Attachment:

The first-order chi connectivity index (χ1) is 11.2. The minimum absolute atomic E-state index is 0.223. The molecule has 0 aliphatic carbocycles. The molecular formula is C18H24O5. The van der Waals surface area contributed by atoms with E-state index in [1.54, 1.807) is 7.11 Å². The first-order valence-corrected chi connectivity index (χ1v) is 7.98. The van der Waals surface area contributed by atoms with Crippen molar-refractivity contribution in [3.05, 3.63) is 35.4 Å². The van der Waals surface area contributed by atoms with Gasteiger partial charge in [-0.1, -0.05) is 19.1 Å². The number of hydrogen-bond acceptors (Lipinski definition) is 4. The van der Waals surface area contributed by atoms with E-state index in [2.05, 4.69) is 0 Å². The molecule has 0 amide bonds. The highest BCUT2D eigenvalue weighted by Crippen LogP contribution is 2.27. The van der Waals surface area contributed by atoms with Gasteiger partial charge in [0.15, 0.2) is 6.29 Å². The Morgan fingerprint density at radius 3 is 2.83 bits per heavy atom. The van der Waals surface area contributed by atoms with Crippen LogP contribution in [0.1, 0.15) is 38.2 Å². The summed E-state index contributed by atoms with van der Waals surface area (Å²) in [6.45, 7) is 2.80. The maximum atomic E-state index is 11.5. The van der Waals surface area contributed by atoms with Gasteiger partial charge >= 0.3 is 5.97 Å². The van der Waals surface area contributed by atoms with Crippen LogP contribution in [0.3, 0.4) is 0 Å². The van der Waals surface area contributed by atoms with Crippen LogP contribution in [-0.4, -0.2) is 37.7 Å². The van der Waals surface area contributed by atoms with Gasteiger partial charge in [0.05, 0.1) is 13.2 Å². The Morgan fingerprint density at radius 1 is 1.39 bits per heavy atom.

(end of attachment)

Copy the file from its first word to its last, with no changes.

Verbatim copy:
The first-order chi connectivity index (χ1) is 11.2. The minimum absolute atomic E-state index is 0.223. The molecule has 0 aliphatic carbocycles. The molecular formula is C18H24O5. The van der Waals surface area contributed by atoms with E-state index in [1.54, 1.807) is 7.11 Å². The first-order valence-corrected chi connectivity index (χ1v) is 7.98. The van der Waals surface area contributed by atoms with Crippen molar-refractivity contribution in [3.05, 3.63) is 35.4 Å². The van der Waals surface area contributed by atoms with Gasteiger partial charge in [-0.1, -0.05) is 19.1 Å². The number of hydrogen-bond acceptors (Lipinski definition) is 4. The van der Waals surface area contributed by atoms with E-state index in [2.05, 4.69) is 0 Å². The molecule has 0 amide bonds. The highest BCUT2D eigenvalue weighted by Crippen LogP contribution is 2.27. The van der Waals surface area contributed by atoms with Gasteiger partial charge in [0.15, 0.2) is 6.29 Å². The Morgan fingerprint density at radius 3 is 2.83 bits per heavy atom. The van der Waals surface area contributed by atoms with Crippen LogP contribution in [0.1, 0.15) is 38.2 Å². The summed E-state index contributed by atoms with van der Waals surface area (Å²) in [6.45, 7) is 2.80. The maximum atomic E-state index is 11.5. The van der Waals surface area contributed by atoms with Gasteiger partial charge >= 0.3 is 5.97 Å². The van der Waals surface area contributed by atoms with Crippen LogP contribution in [0.3, 0.4) is 0 Å². The van der Waals surface area contributed by atoms with Crippen LogP contribution in [-0.4, -0.2) is 37.7 Å². The van der Waals surface area contributed by atoms with Gasteiger partial charge in [0.05, 0.1) is 13.2 Å². The Morgan fingerprint density at radius 1 is 1.39 bits per heavy atom.